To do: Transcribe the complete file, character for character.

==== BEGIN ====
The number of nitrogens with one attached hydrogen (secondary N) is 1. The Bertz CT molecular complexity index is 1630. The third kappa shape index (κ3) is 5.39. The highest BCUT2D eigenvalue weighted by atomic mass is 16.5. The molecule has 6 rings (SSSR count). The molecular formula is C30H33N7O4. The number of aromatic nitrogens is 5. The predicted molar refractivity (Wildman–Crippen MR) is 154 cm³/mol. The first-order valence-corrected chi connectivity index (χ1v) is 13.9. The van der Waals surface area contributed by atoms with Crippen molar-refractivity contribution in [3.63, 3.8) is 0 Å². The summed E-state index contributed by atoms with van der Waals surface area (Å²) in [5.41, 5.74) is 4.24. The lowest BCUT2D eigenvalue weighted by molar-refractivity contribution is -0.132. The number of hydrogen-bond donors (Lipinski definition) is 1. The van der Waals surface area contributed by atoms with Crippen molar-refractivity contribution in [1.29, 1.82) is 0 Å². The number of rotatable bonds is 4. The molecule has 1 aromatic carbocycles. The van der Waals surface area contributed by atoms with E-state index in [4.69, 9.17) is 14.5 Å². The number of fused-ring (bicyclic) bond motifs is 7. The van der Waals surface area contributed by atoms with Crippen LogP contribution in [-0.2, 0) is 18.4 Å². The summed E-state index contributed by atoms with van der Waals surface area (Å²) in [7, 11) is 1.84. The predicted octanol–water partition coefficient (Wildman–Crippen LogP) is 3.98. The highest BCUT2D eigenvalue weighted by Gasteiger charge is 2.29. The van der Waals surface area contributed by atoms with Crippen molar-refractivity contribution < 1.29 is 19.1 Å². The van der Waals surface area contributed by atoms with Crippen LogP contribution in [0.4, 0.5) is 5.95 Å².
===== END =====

The number of nitrogens with one attached hydrogen (secondary N) is 1. The Bertz CT molecular complexity index is 1630. The third kappa shape index (κ3) is 5.39. The highest BCUT2D eigenvalue weighted by atomic mass is 16.5. The molecule has 6 rings (SSSR count). The molecular formula is C30H33N7O4. The number of aromatic nitrogens is 5. The predicted molar refractivity (Wildman–Crippen MR) is 154 cm³/mol. The first-order valence-corrected chi connectivity index (χ1v) is 13.9. The van der Waals surface area contributed by atoms with Crippen molar-refractivity contribution in [3.63, 3.8) is 0 Å². The summed E-state index contributed by atoms with van der Waals surface area (Å²) in [5.41, 5.74) is 4.24. The lowest BCUT2D eigenvalue weighted by molar-refractivity contribution is -0.132. The number of hydrogen-bond donors (Lipinski definition) is 1. The van der Waals surface area contributed by atoms with Crippen molar-refractivity contribution in [1.29, 1.82) is 0 Å². The number of rotatable bonds is 4. The molecule has 1 aromatic carbocycles. The van der Waals surface area contributed by atoms with E-state index in [4.69, 9.17) is 14.5 Å². The number of fused-ring (bicyclic) bond motifs is 7. The van der Waals surface area contributed by atoms with Crippen LogP contribution in [-0.2, 0) is 18.4 Å². The summed E-state index contributed by atoms with van der Waals surface area (Å²) in [7, 11) is 1.84. The predicted octanol–water partition coefficient (Wildman–Crippen LogP) is 3.98. The highest BCUT2D eigenvalue weighted by Gasteiger charge is 2.29. The van der Waals surface area contributed by atoms with Crippen molar-refractivity contribution < 1.29 is 19.1 Å². The van der Waals surface area contributed by atoms with Crippen LogP contribution in [0.4, 0.5) is 5.95 Å².